After completing her bachelor's degree, Suellen enrolled in the Master in Biology at the University of Cincinnati, where her study focused on mammals. Along with her study in mouse foraging behavior, she volunteered to work with collections at the Cincinnati Museum Center. When she completed her master's, she took a temporary field job in New York where she says she trapped mice in the woods and recorded data about them. Her real passion, though, lay in collections, and when she heard about the opening to work with the CSULB collections, she applied.
As the Vertebrate Museum Manager, Suellen supports the teaching in the department by providing the specimen used by faculty in teaching their labs. In addition, she also curates the department's museum-quality collections, which consist of mammals, birds, and fish. The collections hold an important place in the department's curriculum and research. The guiding principle for keeping collections in the department is captured in a statement made by the Society for the Preservation of Natural History Collections: "Our ability to understand the natural world depends on the collection, preservation, and ongoing study of natural history specimens." This philosophy underpins of one of the department's core teaching tenets: the value of hands-on learning. Collections provide the most benefit when they are accessible to students (the teaching collections) and the research community (museum collections). An important component of keeping collections is to improve accessibility by making the information digitally available. Suellen is spearheading the effort to digitize the collections in the department, including the invertebrates (insects and diatoms) that are maintained by entomologist professor Dessie Underwood.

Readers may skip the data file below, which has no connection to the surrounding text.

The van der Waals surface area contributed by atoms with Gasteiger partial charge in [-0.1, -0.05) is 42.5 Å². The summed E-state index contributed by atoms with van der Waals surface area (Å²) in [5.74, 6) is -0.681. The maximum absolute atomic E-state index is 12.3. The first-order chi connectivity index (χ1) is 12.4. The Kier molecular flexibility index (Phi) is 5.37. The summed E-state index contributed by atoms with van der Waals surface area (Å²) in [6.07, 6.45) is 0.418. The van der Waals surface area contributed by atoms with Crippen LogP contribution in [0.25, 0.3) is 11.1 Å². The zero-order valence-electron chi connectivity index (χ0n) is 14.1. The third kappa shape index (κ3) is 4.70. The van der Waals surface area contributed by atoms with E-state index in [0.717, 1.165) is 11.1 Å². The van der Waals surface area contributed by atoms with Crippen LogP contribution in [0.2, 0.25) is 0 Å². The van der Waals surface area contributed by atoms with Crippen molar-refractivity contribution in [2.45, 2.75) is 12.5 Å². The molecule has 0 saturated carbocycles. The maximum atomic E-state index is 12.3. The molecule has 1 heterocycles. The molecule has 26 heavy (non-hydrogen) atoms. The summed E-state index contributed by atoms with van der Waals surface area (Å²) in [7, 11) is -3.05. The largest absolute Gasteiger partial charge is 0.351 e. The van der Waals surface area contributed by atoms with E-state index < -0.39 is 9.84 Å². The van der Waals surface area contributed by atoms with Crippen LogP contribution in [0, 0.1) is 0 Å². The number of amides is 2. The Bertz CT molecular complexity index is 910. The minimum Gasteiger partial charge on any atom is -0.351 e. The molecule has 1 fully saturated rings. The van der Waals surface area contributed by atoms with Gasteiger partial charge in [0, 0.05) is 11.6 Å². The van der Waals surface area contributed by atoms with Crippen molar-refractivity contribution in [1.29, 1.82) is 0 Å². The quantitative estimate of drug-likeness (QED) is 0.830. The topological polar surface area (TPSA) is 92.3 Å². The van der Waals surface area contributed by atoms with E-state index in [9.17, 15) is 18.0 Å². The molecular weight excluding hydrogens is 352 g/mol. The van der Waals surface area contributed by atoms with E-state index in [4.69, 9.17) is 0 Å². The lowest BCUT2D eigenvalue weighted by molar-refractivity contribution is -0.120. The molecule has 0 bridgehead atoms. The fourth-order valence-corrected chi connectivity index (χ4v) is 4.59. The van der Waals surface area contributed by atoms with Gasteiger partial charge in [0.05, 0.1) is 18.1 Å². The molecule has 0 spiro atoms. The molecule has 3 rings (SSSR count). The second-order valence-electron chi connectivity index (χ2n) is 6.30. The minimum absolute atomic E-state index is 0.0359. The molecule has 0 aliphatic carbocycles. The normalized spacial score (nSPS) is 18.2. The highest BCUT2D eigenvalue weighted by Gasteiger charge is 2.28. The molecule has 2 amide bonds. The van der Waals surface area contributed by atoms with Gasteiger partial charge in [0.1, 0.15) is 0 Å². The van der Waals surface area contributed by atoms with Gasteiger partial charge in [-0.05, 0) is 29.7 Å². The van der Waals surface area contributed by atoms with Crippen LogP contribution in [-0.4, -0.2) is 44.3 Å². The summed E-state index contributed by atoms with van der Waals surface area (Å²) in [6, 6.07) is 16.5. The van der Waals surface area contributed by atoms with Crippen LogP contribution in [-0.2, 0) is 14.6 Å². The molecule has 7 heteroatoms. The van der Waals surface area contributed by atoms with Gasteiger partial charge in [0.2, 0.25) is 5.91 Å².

Many of the specimen in the department's collections have been collected by department faculty. One of Suellen's first tasks has been to identify previously unlabeled collection items, and to ensure that they are stored in proper conditions following their move into the Hall of Science. She has nearly completed recording an array of previously unidentified animals' taxonomy so that identification could be made. Suellen is keenly aware that collections are a significant source of information about a local area and that its value increases when it can be shared. To that end, digitizing collection data will increase access to both students and researchers. Under her direction, the mammal and ornithology collections will be digitized. At this time, the herpetology collection will not be included in the digitizing project; few have data and so they are strictly a teaching collection. The fish collection is being cataloged to ready to begin digitizing. The bird and mammal collections are both cataloged and labeled very well. Since the invertebrate collections are ready to be digitized, Suellen is currently working with Dessie to create a relational database that will make them available through the CNSM website. Her enthusiasm for establishing an electronic record of the Department of Biological Sciences collections is helping to preserve knowledge of locally collected specimen and adds value to the research community.